Anyone who has followed CIA scandals will find no historical parallel to this story. CIA Director Michael Hayden wants to inspect his Inspector General, John L. Helgerson. Helgerson has been looking rather too closely at the CIA's rendition programs.
CIA "rendition" flights as cover for drug smuggling: Did the Inspector General discover the Agency's dirtiest secret?
The Inspector General (or IG) runs the Agency's "internal affairs" department -- in other words, he polices the CIA. Usually, the IG is one of the "old boys," but ocasionally the gig to someone who plays hardball.
In the current case, it appears that Hayden has asked his close aide Robert Deitz (a man who plays Tonto to Hayden's Lone Ranger) to investigate John Helgerson. The IG has been a thorn in Hayden's side for quite some time...
The inspector general’s office also rankled agency officials when it completed a withering report about the C.I.A’s missteps before the Sept. 11 attack — a report that recommended “accountability boards” to consider disciplinary action against a handful of senior officials.Did the IG uncover the drug connection?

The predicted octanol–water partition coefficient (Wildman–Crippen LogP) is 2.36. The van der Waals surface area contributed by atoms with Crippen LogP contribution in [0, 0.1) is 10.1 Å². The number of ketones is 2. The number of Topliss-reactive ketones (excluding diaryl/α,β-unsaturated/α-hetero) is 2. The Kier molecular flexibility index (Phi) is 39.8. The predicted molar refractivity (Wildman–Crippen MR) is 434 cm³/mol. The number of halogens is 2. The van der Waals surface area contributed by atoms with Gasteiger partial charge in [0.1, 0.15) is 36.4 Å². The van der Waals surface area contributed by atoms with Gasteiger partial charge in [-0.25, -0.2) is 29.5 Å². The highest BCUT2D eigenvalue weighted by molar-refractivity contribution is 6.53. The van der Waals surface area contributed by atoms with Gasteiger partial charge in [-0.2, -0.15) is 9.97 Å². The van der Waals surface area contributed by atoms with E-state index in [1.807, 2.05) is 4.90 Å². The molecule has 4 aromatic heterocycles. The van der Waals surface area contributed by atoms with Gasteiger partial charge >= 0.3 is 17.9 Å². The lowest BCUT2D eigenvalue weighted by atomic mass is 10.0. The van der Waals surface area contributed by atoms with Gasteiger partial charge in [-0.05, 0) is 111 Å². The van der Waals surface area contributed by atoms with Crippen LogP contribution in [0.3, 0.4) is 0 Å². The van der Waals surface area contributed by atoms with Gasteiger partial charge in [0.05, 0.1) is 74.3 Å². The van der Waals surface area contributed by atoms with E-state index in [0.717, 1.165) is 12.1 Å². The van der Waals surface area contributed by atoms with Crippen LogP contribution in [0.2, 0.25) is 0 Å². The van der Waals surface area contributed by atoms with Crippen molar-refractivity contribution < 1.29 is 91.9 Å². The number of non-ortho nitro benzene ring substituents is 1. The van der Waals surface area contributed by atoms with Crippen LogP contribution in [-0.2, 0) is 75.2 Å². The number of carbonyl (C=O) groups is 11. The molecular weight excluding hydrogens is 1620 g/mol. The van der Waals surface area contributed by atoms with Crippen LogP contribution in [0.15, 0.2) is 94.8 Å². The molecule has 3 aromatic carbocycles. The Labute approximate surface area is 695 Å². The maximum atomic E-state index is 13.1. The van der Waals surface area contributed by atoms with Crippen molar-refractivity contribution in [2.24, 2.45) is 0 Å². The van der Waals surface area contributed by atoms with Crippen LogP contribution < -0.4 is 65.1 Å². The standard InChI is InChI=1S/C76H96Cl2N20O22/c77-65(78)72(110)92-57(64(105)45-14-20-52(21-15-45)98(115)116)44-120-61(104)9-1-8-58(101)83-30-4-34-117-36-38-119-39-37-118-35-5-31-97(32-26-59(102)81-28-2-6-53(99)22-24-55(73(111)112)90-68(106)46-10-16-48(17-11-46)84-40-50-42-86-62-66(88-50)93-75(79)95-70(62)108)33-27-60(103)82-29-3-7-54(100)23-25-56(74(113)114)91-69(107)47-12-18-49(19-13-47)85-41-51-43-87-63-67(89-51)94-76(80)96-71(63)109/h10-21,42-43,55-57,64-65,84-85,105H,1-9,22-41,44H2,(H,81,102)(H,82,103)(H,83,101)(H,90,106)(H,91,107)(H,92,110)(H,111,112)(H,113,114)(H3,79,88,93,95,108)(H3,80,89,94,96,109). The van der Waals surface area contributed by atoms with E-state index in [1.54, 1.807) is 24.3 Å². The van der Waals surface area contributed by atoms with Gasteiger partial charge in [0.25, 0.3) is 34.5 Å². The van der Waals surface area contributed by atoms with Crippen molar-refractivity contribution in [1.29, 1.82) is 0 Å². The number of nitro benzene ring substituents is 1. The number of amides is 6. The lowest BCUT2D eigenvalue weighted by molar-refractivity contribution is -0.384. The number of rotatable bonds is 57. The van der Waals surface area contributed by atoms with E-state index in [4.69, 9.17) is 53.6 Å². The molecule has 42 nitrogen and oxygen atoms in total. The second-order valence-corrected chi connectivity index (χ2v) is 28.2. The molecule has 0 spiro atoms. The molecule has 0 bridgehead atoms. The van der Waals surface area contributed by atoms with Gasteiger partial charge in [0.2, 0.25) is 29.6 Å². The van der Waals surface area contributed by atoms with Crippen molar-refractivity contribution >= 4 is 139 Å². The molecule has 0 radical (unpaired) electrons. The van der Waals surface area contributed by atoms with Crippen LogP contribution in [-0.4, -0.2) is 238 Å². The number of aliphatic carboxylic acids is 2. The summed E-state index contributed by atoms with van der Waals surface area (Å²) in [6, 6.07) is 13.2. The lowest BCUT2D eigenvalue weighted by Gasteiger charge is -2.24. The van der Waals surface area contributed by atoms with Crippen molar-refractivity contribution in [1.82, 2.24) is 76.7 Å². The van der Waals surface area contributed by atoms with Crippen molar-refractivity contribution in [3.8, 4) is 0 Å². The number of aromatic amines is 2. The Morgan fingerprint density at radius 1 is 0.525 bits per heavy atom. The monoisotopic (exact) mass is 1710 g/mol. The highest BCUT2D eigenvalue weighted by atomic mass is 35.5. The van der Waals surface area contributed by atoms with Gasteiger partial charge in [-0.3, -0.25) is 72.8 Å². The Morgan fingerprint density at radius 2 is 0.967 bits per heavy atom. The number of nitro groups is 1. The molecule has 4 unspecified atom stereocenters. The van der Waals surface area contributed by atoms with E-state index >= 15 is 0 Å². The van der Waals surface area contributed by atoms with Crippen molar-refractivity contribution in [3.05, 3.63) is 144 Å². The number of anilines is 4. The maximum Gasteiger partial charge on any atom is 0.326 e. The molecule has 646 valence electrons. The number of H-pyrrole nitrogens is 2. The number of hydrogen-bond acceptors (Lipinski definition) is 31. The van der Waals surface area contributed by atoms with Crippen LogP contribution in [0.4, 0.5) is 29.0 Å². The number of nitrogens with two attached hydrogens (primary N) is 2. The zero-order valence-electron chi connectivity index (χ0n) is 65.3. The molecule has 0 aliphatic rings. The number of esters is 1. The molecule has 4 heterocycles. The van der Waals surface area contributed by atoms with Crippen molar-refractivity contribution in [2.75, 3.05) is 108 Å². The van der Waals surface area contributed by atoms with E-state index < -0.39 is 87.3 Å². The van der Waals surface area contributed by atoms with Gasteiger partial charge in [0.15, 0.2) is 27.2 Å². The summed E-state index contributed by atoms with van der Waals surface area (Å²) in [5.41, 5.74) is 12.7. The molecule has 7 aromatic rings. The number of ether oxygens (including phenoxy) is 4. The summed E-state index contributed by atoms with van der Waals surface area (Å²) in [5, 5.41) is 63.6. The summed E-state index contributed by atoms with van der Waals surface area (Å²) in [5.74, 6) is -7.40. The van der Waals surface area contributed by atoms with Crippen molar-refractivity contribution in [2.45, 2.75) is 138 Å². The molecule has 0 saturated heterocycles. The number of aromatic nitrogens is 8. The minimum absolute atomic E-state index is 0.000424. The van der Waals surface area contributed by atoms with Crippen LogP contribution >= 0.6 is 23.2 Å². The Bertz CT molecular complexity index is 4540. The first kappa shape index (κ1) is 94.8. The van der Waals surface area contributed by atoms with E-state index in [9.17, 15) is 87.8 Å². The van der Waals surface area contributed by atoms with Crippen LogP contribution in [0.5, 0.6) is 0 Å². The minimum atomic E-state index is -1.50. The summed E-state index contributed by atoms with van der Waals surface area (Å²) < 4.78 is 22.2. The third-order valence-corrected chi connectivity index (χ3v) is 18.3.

The argument I'm about to make is, in part, speculative. Each reader must judge whether the speculative sections constitute well-grounded deduction or irresponsible conjecture. (For reasons of brevity, this post will rely heavily on previous articles, which contain the off-site links.)
Let's begin with a simple question. Why is CIA Director Hayden taking unprecedented action? What can the IG reveal about the rendition flights that could possibly be worse than what we already know?
Not just prisoners: In the past, I have argued that the program did not simply transfer prisoners to torture-friendly nations. The flights may also have been used for smuggling. I base that claim on three factors:
1. The sheer number of rendition flights.
2. The odd places visited during those flights.